InFinitely yours, The Highway Star reviews the new album
Heavens wouldn’t we so high I know if the times gone by hadn’t been so low. Thus sang Ian Gillan in 1996, and just like Purpendicular was a landslide move in a new direction, InFinite is another thrilling threat to our ingrown ideas of what a Deep Purple album should and could ever be.
by Rasmus Heide
Challenging. Riveting. Surprising. Frustrating. Enlightening. Witty. Thrilling. InFinite is all those things.
At The Highway Star we’re proud to have been backing these guys for almost 25 years now. Indeed, this writer has just passed his 20th anniversary with the team, and it gives me great joy to confirm that InFinite is worth whatever wait or journey you’ve endured to get here.
Time for Bedlam, the first single, roared at us already late last year, and since then earMUSIC’s shrewd marketing department has been putting our patience to the test. The song sprang up and bit hard with its ominous spoken intro and victorious conclusion – and all that racket’n’roll in-between. The love and excitement was instantaneous from the very first listen, and the feeling hasn’t subsided since. Gillan sounds truly furious and it’s very becoming for our grand old naked thunder. Time for Bedlam was the perfect precursor as it has raised the excitement level and anticipation for Deep Purple’s second album with Bob Ezrin producing. Such a valiant right man for the job.
The soundscape of the album is focused firmly on what might in 2017 be termed well played music nurtured by skilful hands. It’s live and vibrant, focused and with a lot of feel and air to breathe. Again, it knocks the band’s two 2000’s albums – Bananas and Rapture of the Deep – into oblivion as it combines the live-to-tape feel with extraordinary rock sonics that are both crass and caressing.
Second single was All I Got Is You, a sneaky bastard that deceptively creeps up as a wannabe ballad. The Haunted of InFinite? Fortunately not. (Haunted was never a favourite here.) It’s a lot more robust and ballsy. The album’s second highlight. It’ll soon start playing itself inside your mind no matter where you are, and Gillan’s hardship with the old missus (just one interpretation of the lyrics) will nest itself in your sub conscience. Towards the end we’re again rewarded with Gillan’s wanton will, this time not to give a fucking damn. The ensuing scream might not make the history books, but oh, the sincerity. Lovely.
Hip Boots are pulled up high. You will already have heard the rehearsal take on the single, and the finished item sounds meatier with Gillan’s 1960’s reverbed vocals adding to the drive and energy. The song might not enter many lists of Purple favourites, but it’s interesting to hear the band belt out something not totally unlike a strangely metered purplefied Black Dog.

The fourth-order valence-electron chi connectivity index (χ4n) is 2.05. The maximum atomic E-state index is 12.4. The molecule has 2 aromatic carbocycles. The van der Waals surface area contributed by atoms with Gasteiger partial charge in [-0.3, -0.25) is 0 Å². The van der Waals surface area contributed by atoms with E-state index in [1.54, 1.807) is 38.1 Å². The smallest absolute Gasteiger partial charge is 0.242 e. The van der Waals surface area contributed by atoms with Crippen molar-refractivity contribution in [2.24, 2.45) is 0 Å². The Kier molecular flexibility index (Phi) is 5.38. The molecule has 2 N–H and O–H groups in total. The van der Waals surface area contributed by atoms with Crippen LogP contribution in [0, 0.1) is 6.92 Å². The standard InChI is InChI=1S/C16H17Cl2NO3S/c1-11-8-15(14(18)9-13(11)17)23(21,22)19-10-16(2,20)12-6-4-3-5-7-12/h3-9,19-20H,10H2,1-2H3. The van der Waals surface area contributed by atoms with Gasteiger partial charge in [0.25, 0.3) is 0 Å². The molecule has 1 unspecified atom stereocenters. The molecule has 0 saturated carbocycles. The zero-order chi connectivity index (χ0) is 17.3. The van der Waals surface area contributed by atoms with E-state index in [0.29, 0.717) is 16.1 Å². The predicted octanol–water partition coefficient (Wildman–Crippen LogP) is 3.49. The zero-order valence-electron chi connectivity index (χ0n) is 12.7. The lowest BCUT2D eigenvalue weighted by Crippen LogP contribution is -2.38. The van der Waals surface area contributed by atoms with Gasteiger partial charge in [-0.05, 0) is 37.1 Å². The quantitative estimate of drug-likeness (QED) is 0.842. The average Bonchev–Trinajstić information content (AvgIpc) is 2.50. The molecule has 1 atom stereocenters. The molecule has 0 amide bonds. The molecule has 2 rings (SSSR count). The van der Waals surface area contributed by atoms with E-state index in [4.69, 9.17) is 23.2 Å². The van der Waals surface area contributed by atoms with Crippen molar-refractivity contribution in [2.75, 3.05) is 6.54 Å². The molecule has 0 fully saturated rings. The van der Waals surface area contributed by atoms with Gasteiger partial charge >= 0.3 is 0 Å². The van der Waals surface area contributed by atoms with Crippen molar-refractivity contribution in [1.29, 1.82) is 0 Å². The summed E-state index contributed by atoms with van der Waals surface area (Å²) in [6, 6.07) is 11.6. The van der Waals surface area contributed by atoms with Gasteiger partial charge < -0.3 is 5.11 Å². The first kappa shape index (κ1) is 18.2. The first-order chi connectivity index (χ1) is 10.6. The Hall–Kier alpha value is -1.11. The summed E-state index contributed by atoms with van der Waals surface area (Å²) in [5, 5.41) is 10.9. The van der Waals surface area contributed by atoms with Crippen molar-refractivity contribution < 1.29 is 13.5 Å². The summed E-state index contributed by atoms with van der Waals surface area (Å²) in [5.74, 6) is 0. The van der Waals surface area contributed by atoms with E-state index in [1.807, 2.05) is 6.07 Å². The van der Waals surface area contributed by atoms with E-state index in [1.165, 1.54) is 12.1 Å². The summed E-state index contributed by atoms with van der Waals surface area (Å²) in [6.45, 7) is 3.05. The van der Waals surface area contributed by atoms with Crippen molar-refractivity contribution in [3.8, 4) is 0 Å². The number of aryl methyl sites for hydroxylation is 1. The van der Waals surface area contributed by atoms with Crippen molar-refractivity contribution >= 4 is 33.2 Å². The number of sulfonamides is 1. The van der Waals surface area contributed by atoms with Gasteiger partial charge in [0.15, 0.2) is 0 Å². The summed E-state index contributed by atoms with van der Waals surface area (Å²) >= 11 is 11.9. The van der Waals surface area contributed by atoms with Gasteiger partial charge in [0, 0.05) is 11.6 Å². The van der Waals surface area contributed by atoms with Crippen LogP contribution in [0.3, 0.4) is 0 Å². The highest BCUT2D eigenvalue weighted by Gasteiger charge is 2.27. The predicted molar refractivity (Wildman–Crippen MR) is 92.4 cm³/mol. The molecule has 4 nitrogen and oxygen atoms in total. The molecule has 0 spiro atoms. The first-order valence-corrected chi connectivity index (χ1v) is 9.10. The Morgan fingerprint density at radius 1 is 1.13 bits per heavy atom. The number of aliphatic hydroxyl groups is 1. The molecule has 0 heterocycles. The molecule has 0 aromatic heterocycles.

One Night in Vegas is barroom piano from Don Airey and escapade analogies from Mr. Gillan on the prowl. As on NOW What?!, Steve Morse has again been challenged by Ezrin to go beyond his usual playing style, but this song offers one of the few ’classic Morse’ guitar solos that are so unmistakably him.
Get Me Outta Here combines the inimitable Paicey shuffle with a slight reggae feel! Hear it to believe it. It works wonderfully alongside the bossy bass laden riff, and you again – as many other times on the album – find yourself simply admiring the prowess and proficiency of the band’s instrumentalists.
Now for the third highlight of InFinite. The Surprising. Deep Purple stretching your imagination:
It wasn’t quite the curse of Tut Ankamon.
Or the kiss of death from Judas in the night.
And it felt so far beyond the blue horizon.
Tempting me with transports of delight.
When the devil took my hand and said come along with me.
There I was, wide-awake from dreaming.
Reaching out for something in the sky.
But I could not control that trembling feeling.
Everything I want is slipping by.
Then the devil took my hand said something you should see, come with me.
All this over a swing feel not too far removed from The Shadows. Something you swore you’d never find on a Purple album. But it’s, erm, surprisingly pleasant. The song then veers sharply to the left into a gradually evolving and, well, surprising instrumental mid-section that builds and stretches and excites… before it dissolves into a sweeping and airy string and keyboards section full of dreamy sunshine and summer fields. When this ends, you find yourself wishing the song would carry on – and that it would reactivate the Shadows feel. And it does. Thankfully. And it’s bliss. And the words continue their imaginative partnership with the intensely inspired backing:
I never knew what happened to my nightmare.
Everything went dark that August day.
The eclipse was on the other side of somewhere.
But I was on the upside of afraid.
And then an angel took my hand and said come along with me.
There you have it. I defy you not to smile and marvel at this particular musical exploration.